I carry all of my favorite books with me. Not literally — although I do keep an awful lot of them in the Kindle app on my phone — but in my mind. There are characters who live there rent free, and there are bits of writing, lines of dialogue, descriptions I can’t forget. Sometimes I feel like a walking book-and-movie-quote dispenser, thinking in other people’s words instead of my own.
But I don’t have the recall to always come up with the perfect quote for a situation. Most of the time, I write my own dialogue (as it were) and I revisit my favorite books to read and reread their words. But I’ve discovered a really fun way to interact with those words, without cracking a single spine (or opening my Kindle app): literary bots on Twitter. People with far more patience, technical know-how, and (in some cases) creativity than me have done the work to create Twitter accounts that post book quotes, character moments, and more.
Now, I’m not talking about fan accounts, necessarily, although as far as I can tell these are all fan-run, nor am I talking about official author accounts run by other people (with a couple of exceptions). These are accounts that either use a fancy script to create tweets or manually pre-schedule them. There are several types, as you will see below!
The Book-Specific Bot
This bot posts a quote from Red, White & Royal Blue every three hours. If you’ve followed it for long enough, you will see repeat quotes pop up on your timeline, because of course they aren’t tweeting the entire book (that would violate Casey McQuiston’s copyright). It’s a delightful little break into my timeline.
This is the exception noted above — this account is not a bot, but is managed by Octavia E. Butler’s estate, and tweets (and retweets) news and information about Butler’s books, legacy, and more.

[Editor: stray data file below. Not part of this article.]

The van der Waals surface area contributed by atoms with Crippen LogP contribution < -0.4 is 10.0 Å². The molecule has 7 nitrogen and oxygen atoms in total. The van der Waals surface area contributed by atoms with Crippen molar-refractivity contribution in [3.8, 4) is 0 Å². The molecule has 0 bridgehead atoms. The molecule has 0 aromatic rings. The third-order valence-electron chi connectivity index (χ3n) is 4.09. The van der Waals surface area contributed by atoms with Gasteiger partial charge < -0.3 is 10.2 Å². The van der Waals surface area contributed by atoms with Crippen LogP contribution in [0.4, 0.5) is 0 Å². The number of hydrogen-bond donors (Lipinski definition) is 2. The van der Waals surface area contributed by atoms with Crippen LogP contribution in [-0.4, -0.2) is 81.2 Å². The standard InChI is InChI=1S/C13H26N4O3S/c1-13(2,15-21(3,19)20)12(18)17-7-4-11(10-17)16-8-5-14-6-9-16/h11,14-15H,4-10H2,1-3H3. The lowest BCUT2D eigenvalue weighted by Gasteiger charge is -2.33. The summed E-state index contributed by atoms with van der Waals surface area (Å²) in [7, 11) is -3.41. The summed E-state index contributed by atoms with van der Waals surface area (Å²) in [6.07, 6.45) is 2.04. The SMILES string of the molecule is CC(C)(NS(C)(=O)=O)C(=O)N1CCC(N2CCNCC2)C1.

The Epistolary Bot
Possibly my favorite of all the bots, this one tweets excerpts from letters between Virginia Woolf and Vita Sackville-West.
This is the most out there bot I found, and I am one thousand percent positive it will appeal to some Book Riot readers! This bot takes popular BTS ships and posts them with a quote from a real love letter. The quotes are all properly sourced here and are from authors, musicians, and other public figures.
The Imaginary Bot
This last category is book-adjacent, rather than actually book specific. These are the bots that tweet story seeds, and they are, well, magical. It is my understanding that these are the most bot-like, pulling from lists of options to create plot scenarios (but please understand that I literally don’t know how they work and think they are really just magic).
Step aside, Gabriel García Márquez! (Just kidding, he is deceased.) This bot has been around since 2013 and was created by two PhD students in Australia.
While I’m sure the well is deep, those are my favorite literary bots, plus a few others I found interesting! If you’re looking to find a Twitter bot for your favorite, try searching for an author or book name plus the word bot or the word quote!